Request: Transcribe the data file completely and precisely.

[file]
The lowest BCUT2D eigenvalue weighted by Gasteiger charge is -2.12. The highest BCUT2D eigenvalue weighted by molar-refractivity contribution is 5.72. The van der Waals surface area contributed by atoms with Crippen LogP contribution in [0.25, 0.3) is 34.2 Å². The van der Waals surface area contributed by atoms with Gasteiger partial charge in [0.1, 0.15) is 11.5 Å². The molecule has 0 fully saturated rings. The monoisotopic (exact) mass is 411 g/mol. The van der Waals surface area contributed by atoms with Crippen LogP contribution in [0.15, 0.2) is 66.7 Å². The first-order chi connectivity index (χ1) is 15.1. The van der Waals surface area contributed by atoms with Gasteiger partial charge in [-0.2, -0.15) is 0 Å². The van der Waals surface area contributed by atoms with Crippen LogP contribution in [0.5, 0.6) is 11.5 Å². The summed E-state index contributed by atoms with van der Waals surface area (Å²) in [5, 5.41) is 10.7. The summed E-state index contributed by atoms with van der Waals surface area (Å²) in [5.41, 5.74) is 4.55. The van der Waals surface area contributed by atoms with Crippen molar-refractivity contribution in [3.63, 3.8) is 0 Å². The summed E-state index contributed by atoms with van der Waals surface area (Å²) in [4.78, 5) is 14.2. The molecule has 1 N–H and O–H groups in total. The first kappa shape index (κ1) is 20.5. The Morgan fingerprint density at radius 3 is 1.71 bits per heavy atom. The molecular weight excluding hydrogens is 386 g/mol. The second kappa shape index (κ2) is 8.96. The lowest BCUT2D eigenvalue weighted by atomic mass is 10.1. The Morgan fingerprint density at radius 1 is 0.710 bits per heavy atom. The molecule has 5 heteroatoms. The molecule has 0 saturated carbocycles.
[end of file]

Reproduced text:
The lowest BCUT2D eigenvalue weighted by Gasteiger charge is -2.12. The highest BCUT2D eigenvalue weighted by molar-refractivity contribution is 5.72. The van der Waals surface area contributed by atoms with Crippen LogP contribution in [0.25, 0.3) is 34.2 Å². The van der Waals surface area contributed by atoms with Gasteiger partial charge in [0.1, 0.15) is 11.5 Å². The molecule has 0 fully saturated rings. The monoisotopic (exact) mass is 411 g/mol. The van der Waals surface area contributed by atoms with Crippen LogP contribution in [0.15, 0.2) is 66.7 Å². The first-order chi connectivity index (χ1) is 15.1. The van der Waals surface area contributed by atoms with Gasteiger partial charge in [-0.2, -0.15) is 0 Å². The van der Waals surface area contributed by atoms with Crippen LogP contribution in [0.5, 0.6) is 11.5 Å². The summed E-state index contributed by atoms with van der Waals surface area (Å²) in [5, 5.41) is 10.7. The summed E-state index contributed by atoms with van der Waals surface area (Å²) in [5.41, 5.74) is 4.55. The van der Waals surface area contributed by atoms with Crippen molar-refractivity contribution in [3.63, 3.8) is 0 Å². The summed E-state index contributed by atoms with van der Waals surface area (Å²) in [4.78, 5) is 14.2. The molecule has 1 N–H and O–H groups in total. The first kappa shape index (κ1) is 20.5. The Morgan fingerprint density at radius 3 is 1.71 bits per heavy atom. The molecular weight excluding hydrogens is 386 g/mol. The second kappa shape index (κ2) is 8.96. The lowest BCUT2D eigenvalue weighted by atomic mass is 10.1. The Morgan fingerprint density at radius 1 is 0.710 bits per heavy atom. The molecule has 5 heteroatoms. The molecule has 0 saturated carbocycles.